Left-hander Widell projected as CAC's top MLB draft pick
SIGNAL PEAK — The list of Central Arizona College players selected in the Major League Baseball draft began in 1972, when catcher John Green was taken by the Chicago Cubs in the second round of the January secondary phase.
Although the draft has undergone several changes since then, churning out professional prospects has been a hallmark for the CAC program. Baseball-reference.com lists 143 players drafted directly from Central (the school's baseball website says that number is 153), and that group is certain to grow this week.
Left-handed pitcher Ryley Widell likely will go in the fifth round, "give or take," CAC coach Anthony Gilich said. Infielder Pikai Duque-Winchester is projected to be taken somewhere in rounds 10-15 and right-handed pitcher Peyton Remy has a good chance of being selected in rounds 10-20, Gilich said.
This year's draft begins Monday with rounds 1-2. Rounds 3-10 are Tuesday, and the proceedings conclude Wednesday with rounds 11-40.
A total of 29 players have been selected directly from CAC in the last eight years — including four in 2016 and five in 2010 and 2011 — with 17 signing professional contracts, according to the school's website.
Gilich said Central's draft history "is one of the big selling points" for the program. "We do a better job than most (junior colleges) of getting people drafted."
Widell posted an 8-2 record with a 1.98 ERA in 17 games (16 starts) for the Vaqueros in 2017. He struck out 115 and walked 39 in 95 2/3 innings.
The 6-foot-4, 205-pound Widell was phenomenal in the postseason, pitching 24 2/3 innings without allowing a run. He went 3-0 with 28 strikeouts and six walks as the Vaqueros fell one win shy of advancing to the NJCAA World Series.
The changeup was Widell's go-to pitch and he "grades out very well" with the scouts in that regard, Gilich said.
Another upside for Widell is his frame.
"He's got huge, broad shoulders," Gilich said, and should have no problem adding some pounds to enhance his fastball, which currently ranges from 88-92 mph.
Widell's breaking ball "is still developing," Gilich said, a big reason why he probably won't be taken in the earliest rounds.
Duque-Winchester, who was previously drafted in 2015 by the Tampa Bay Rays, led CAC in batting (.360), doubles (19) and triples (7). His three home runs tied for the team lead, and his 43 RBIs ranked second behind Jake Vander Wal's 44.
"Everybody loves his bat," Gilich said. "The question is, what position do you play him at? He had a great year at second base for us" (six errors on 218 chances)," but if he goes pro, Duque-Winchester (5-10, 185) could wind up playing third base or the outfield.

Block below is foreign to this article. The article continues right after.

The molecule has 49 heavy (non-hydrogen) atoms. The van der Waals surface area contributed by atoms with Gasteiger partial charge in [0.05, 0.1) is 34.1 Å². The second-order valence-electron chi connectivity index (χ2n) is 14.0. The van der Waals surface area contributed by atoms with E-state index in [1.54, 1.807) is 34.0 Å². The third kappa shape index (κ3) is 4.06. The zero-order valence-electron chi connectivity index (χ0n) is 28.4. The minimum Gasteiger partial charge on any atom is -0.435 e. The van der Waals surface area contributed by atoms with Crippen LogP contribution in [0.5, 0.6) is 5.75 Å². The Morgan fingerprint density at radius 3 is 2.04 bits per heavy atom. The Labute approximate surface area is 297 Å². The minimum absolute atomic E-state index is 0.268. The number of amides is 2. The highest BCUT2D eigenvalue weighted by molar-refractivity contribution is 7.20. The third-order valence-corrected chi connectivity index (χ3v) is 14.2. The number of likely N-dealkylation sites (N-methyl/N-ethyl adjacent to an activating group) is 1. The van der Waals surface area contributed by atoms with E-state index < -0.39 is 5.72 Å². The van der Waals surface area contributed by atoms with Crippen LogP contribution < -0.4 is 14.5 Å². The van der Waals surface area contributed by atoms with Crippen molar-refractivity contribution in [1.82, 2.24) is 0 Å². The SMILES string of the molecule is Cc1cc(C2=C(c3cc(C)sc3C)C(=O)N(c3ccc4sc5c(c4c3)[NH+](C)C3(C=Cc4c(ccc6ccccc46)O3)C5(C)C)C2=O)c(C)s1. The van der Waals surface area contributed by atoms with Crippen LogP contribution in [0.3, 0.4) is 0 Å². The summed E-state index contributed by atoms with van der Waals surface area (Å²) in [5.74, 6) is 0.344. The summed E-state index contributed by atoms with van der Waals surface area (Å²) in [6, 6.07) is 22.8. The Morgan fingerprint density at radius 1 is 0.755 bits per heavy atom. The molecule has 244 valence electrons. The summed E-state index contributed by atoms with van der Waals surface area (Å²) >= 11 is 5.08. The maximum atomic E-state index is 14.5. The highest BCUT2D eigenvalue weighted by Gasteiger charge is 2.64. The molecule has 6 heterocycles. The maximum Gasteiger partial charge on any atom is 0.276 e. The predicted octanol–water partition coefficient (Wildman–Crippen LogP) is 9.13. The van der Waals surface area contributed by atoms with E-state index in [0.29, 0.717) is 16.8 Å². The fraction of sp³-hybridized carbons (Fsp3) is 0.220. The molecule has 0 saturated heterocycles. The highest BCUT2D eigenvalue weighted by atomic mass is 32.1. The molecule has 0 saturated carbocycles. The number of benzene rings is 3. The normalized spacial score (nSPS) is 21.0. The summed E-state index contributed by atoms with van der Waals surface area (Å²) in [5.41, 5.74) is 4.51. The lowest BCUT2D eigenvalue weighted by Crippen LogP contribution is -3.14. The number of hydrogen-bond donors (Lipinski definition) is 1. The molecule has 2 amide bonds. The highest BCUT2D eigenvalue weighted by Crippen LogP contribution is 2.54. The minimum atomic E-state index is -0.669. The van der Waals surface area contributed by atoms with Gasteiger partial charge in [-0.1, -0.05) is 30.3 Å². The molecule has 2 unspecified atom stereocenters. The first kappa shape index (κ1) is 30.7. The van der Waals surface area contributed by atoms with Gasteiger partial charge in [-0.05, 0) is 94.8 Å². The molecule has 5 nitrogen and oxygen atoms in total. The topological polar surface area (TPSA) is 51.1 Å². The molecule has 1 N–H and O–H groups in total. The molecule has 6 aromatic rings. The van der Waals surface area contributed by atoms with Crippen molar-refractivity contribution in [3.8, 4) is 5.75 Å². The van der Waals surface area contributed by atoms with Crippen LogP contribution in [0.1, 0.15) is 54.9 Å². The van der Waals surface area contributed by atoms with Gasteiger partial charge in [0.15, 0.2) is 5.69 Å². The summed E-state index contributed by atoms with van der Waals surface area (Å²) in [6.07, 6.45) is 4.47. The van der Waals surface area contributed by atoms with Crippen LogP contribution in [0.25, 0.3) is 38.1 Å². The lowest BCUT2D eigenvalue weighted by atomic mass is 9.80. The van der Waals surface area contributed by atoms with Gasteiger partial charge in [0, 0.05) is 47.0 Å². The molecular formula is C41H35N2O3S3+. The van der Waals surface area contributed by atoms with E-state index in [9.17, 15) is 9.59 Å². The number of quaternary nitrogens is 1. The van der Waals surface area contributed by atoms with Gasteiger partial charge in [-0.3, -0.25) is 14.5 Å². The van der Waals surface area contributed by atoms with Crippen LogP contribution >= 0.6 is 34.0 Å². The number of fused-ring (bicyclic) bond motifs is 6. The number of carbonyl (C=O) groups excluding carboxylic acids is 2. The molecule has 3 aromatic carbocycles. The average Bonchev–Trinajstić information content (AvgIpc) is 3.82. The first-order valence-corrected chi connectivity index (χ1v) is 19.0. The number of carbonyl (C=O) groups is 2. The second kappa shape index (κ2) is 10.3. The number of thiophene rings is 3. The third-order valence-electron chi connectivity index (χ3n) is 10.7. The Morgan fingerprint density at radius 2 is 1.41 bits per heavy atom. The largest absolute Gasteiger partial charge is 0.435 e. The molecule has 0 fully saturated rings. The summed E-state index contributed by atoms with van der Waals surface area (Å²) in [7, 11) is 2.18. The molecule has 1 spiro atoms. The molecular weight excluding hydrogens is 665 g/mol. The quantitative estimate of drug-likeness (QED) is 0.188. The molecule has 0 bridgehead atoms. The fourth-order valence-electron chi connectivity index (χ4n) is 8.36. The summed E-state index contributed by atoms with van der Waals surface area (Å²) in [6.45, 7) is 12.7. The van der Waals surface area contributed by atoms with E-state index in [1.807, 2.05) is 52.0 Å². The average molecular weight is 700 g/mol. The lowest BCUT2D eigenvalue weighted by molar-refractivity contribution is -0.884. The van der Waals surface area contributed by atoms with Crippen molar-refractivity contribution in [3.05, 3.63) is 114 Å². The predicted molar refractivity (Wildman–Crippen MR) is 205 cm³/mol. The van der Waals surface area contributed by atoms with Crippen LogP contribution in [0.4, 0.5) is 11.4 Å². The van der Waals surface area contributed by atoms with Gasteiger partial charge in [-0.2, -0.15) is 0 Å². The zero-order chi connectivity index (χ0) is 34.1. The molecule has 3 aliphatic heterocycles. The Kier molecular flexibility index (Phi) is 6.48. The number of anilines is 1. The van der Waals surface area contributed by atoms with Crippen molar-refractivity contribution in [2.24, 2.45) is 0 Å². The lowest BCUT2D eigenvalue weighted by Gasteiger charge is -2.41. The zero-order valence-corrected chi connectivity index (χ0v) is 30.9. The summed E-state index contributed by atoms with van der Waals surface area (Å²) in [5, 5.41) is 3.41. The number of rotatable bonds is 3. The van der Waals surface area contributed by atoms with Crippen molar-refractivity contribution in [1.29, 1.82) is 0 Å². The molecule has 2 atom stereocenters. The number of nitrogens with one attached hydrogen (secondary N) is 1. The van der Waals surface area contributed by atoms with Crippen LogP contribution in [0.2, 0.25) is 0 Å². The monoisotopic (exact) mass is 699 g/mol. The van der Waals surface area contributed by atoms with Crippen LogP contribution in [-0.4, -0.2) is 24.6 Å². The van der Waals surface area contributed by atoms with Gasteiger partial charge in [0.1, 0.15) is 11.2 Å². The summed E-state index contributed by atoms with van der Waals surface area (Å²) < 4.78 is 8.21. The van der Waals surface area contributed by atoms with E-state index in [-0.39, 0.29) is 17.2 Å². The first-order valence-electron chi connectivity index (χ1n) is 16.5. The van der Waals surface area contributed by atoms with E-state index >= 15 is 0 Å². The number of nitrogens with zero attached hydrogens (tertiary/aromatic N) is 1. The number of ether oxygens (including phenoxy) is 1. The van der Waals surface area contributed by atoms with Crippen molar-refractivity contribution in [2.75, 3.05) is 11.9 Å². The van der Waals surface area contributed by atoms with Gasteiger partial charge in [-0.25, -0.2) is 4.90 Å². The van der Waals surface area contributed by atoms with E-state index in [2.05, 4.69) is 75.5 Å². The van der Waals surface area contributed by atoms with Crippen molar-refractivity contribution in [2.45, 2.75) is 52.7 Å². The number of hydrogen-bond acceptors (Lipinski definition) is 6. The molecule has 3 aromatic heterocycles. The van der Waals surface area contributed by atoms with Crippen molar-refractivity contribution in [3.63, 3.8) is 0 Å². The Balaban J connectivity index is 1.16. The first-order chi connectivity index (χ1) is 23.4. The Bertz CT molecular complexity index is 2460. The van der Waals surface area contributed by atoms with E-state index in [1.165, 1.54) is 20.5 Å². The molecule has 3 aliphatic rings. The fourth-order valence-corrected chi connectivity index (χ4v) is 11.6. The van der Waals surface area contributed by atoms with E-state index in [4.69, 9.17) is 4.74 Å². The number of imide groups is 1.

Remy (6-3, 185) went 4-6 with a 3.28 ERA in 17 games (14 starts) with 90 strikeouts and 39 walks in 85 innings.
"His competitiveness is off the charts," Gilich said. "He throws 93 (mph) but the scouts think he can throw harder as he gets stronger."
Statistics confirm Townsend, a 6-foot, 190-pound right-hander, was CAC's most effective and consistent pitcher. He went 11-2 with a 1.79 ERA in 21 games, with five complete games in 15 starts. Townsend struck out 119 and walked 24 in 100 2/3 innings.
"He put up great numbers and he has great stuff," Gilich said.
But scouts need to convince the front office decision-makers that Townsend has the "capacity for growth down the road," Gilich said.
Santa Cruz (6-3, 225) and Gonzales (6-0, 230) are considered draft prospects because both are big guys who can throw 96 mph.
Matt Kroon and/or Jake Vander Wal could be drafted. Kroon (6-1, 205) started 39 of CAC's 65 games in 2017, batting .266 with 20 RBIs, nine extra-base hits (three doubles, four triples, two homers) and eight stolen bases.
"He has so much athleticism," Gilich said. "If he figures out his swing, he could be a utility player in the bigs because he can play every position" in the infield and the outfield.
Kroon previously was drafted in 2015 by the Cincinnati Reds, as was right-handed pitcher Will McAffer (6-2, 205), who went 6-3 with a 5.20 ERA, 52 strikeouts and 34 walks in 62 1/3 innings.
Vander Wal (5-11, 180) had a strong freshman season, but is considered a draft long shot, Gilich said. Vander Wal batted .323 with 18 extra-base hits (12 doubles, four triples, two home runs).
Gilich said former CAC outfielder Ernie De La Trinidad "has a real chance" to be drafted. De La Trinidad played for UNLV in 2017, batting .361 with 30 RBIs and 21 extra-base hits (nine doubles, five triples, seven homers).
The signing deadline for drafted players is 11:59 p.m. Eastern Time on Aug. 15.